5

I live in Germany (near Frankfurt so about 50 degrees latitude) and have a rather tiny lawn. It doesn't get a lot of light, especially in the winter, and frankly it rains a lot here and the patch is often wet. We have rolled out grass twice, but in both cases it turned to mostly clover and moss within about 3-4 years. I am not sure what the drainage is, nor do I really know how much light it gets.

I would like to have nice grass, and it is really very small, maybe 5x20 meters so I can afford to give it a fair amount of care. But I am not really sure what, and am not really sure what I have to deal with.

So my question is: how should I start to profile my lawn, maybe measure the sunlight and moisture (and anything else?) over a year or so to decide what kind of grass will grow best, and if installing a drainage system of some sort is necessary.

Should I get some Arduino soil moisture measuring devices? Maybe some light sensing ones too? Or are there simpler methods I don't know about?

1
  • The moss, in particular, says it probably does not get much light; if you want turf grass you may be doomed; evidently "green short stuff" does not suit your taste, or clover and moss would be fine.
    – Ecnerwal
    Jan 5, 2016 at 15:23

2 Answers 2

6

A thorough job starts underneath the grass. Turf grows best and can better withstand lower light with a good soil that is drained.

  • take a spade and cleanly cut out a one foot (30 cm) square of turf
  • remove the square of turf by undercutting at least three or four inches. Place to one side
  • dig a hole about 30 cm deep and observe the soil type and drainage
    • when you compress a clay based soil in your hand it will remain a lump
    • sand or high organic soils should break apart
    • consult your neighbours or the local university for information on the typical ph of the soil. A ph of 6.5 to 7 (neutral) is ideal. A soil test kit will help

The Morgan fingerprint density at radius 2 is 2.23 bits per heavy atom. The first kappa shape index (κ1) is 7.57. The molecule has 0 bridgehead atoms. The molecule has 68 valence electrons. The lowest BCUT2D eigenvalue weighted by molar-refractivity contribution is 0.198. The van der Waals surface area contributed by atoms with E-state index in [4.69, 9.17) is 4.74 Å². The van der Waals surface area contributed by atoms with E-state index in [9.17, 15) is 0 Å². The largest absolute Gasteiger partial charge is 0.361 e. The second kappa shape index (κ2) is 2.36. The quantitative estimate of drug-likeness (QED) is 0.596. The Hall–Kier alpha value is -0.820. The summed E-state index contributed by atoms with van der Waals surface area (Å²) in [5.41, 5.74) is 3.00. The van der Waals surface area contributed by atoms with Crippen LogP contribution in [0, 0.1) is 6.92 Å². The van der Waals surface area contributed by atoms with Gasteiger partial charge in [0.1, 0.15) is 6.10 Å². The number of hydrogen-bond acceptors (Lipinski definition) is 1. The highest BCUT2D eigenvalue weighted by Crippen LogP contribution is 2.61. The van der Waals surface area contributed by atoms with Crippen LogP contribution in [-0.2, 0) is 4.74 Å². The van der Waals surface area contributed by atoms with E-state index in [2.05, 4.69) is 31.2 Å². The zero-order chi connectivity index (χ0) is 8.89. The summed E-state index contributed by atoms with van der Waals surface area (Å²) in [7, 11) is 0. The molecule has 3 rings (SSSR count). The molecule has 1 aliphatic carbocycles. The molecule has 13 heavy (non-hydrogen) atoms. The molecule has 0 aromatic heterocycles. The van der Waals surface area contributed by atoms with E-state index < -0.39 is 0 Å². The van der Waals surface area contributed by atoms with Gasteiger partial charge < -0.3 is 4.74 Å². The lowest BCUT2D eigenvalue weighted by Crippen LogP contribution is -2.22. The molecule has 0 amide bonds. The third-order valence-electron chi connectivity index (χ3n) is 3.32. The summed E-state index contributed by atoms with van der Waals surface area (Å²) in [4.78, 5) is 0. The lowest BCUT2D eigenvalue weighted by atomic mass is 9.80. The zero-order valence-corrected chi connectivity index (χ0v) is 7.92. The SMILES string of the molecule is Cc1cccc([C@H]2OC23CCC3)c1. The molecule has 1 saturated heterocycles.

• what happens when you put a bucket of water in the hole? Free draining soils are usually sandy. Clay soils don't appear to drain at all.
  • when you are done, fill the hole with the soil and add the turf square back

For the size of area you have to deal with consider removing all grass and soil down six inches and adding new soil with a high amount of organic matter. Sod or overseed with a shade tolerant grass.

If this sounds a little too much then it will take more time. Every year, spring and fall, top dress with up to 1/2 inch (1 cm) of compost or soil with a high amount of organic matter. Overseed spring and fall with more grass seed.

Finally, mowing practices play a big part in turf health. The usual culprit is cutting too low.

  • Get a mower that really shreds the clippings and leave them on the lawn.
  • Cut high in the summer and lower in the fall.
  • Ask your neighbours about their best practices.
  • Avoid the trap of fertilizing heavily with a high nitrogen fertilizer. This will make the grass grow fast but at the expense of a good root system.
  • Slow release fertilizers that are season specific can be quite helpful.
5
  • Good advice, but don't you think I should be measuring light too? My neighbors are all just as clueless as me, and have pretty much the same problem.
    – Mike Wise
    Jan 3, 2016 at 23:54
  • @MikeWise Unless you can change the light levels by cutting down trees you have to work with what you have The topsoil, drainage and type of grass are all the things you can change.
    – kevinskio
    Jan 4, 2016 at 10:49